Since I'm in the mood of finding my true self (easier said than done), here is a quote from Father Pierre Teilhard de Chardin (1881-1955) that I found to fit in well with my earlier post on soul searching. I found this quote in George Maloney's Mysticism and the New Age. Originally, the quote is from Teilhard's The Divine Milieu (confused yet? Sounds like a meta-quote, a quote inside of a quote!):
We must try to penetrate our most secret self, and examine our being from all sides. Let us try, patiently, to perceive the ocean of forces to which we are subjected and in which our growth is, as it were, steeped... I took the lamp and, leaving the zone of everyday occupations and relationships where everything seemed clear, I went down into my inmost self, to the deep abyss whence I feel dimly that my power of action emanates. But as I moved further and further away from conventional certainties by which social life is superficially illuminated, I became aware that I was losing contact with myself. At each step of the descent a new person was disclosed within me of whose name I was no longer sure, and who no longer obeyed me. And when I had to stop my exploration because the path faded from beneath my steps, I found a bottomless abyss at my feet... At that moment... I felt the distress characteristic of a particle adrift in the universe, the distress which makes human wills founder daily under the crushing number of living things and stars. And if someone saved me, it was hearing the voice of the Gospel... speaking to me, from the depth of the night: It is I, be not afraid.Makes me think of Russian nesting dolls or the chrysalis that transforms into a butterfly. Could it be that we are made up of many selves, layers of selves, like layers inside an onion? As we go through life, through many stages of growth, we become something a little new and different at each higher stage. We could look back to when we were 20 years old, or 10 years old, or 3 years old, and at each phase we were different, but yet, paradoxically, the same. So, too, spiritually: we have our external outer form, our body, our appearance, and we have our inner world, our interior life, perceptions, memories, and experience. Inner and outer forms change over time, yet what we are deep down, inside our depths, is that which is eternal, our God within.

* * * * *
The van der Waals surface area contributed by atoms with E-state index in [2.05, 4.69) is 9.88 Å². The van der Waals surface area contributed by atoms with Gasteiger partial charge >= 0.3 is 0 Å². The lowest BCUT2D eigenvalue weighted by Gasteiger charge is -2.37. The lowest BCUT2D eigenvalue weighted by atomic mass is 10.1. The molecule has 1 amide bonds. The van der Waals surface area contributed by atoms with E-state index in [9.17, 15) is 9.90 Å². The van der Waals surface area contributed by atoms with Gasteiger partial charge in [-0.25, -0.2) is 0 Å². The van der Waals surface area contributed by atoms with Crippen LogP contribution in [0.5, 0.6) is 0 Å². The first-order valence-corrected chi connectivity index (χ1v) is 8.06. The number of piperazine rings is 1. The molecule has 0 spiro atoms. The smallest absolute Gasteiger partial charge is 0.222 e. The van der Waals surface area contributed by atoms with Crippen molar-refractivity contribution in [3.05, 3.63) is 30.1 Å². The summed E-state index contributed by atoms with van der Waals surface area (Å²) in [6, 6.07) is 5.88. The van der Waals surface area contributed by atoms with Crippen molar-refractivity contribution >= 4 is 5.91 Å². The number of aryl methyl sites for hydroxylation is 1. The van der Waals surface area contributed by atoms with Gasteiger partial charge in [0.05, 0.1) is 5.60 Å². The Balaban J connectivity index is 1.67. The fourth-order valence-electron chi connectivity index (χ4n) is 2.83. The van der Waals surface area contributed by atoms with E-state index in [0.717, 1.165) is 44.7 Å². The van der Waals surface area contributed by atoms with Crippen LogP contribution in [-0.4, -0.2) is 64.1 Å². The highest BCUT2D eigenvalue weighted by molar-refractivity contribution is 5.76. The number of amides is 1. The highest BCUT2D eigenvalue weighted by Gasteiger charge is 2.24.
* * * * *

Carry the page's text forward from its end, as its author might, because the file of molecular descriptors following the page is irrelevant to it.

In the quote above, Teilhard says, "I took the lamp and, leaving the zone of everyday occupations and relationships where everything seemed clear, I went down into my inmost self." This reminds me of St. John of the Cross' Dark Night of the Soul, a famous poem and commentary you can read online that describes the journey of the soul towards God. The "lamp" could symbolize the "light of the senses," our physical senses which we use to perceive the world; Teilhard has metaphorically turned the light away from the outer, external world, to find an inner light into his inner abyss. St. John of the Cross also talks about going into the abyss within, "Without light or guide, save that which burned in my heart."
It is said in many different spiritual traditions, that at some point one must stop relying on one's physical senses so as to be able to turn inward. Our physical senses are useful and necessary, but they can distract us from discovering the immense universe we have within our own souls. Here is Chapter 12 from the Taoist classic, The Tao Te Ching (translation by Feng/English):
The five colors blind the eye.In esoteric Christianity, there is a correspondence between the five senses and the Five Wounds of Christ. Our five senses bring us our experience of the outer world, linking us with its joys and sufferings. The symbolic death of our senses is, then, a sort of gateway, an interior resurrection, that unites us with Christ and our own true self.
The five tones deafen the ear.
The five flavors dull the taste.
Racing and hunting madden the mind.
Precious things lead one astray.
Therefore the sage is guided by what he feels and not by what he sees.
He lets go of that and chooses this.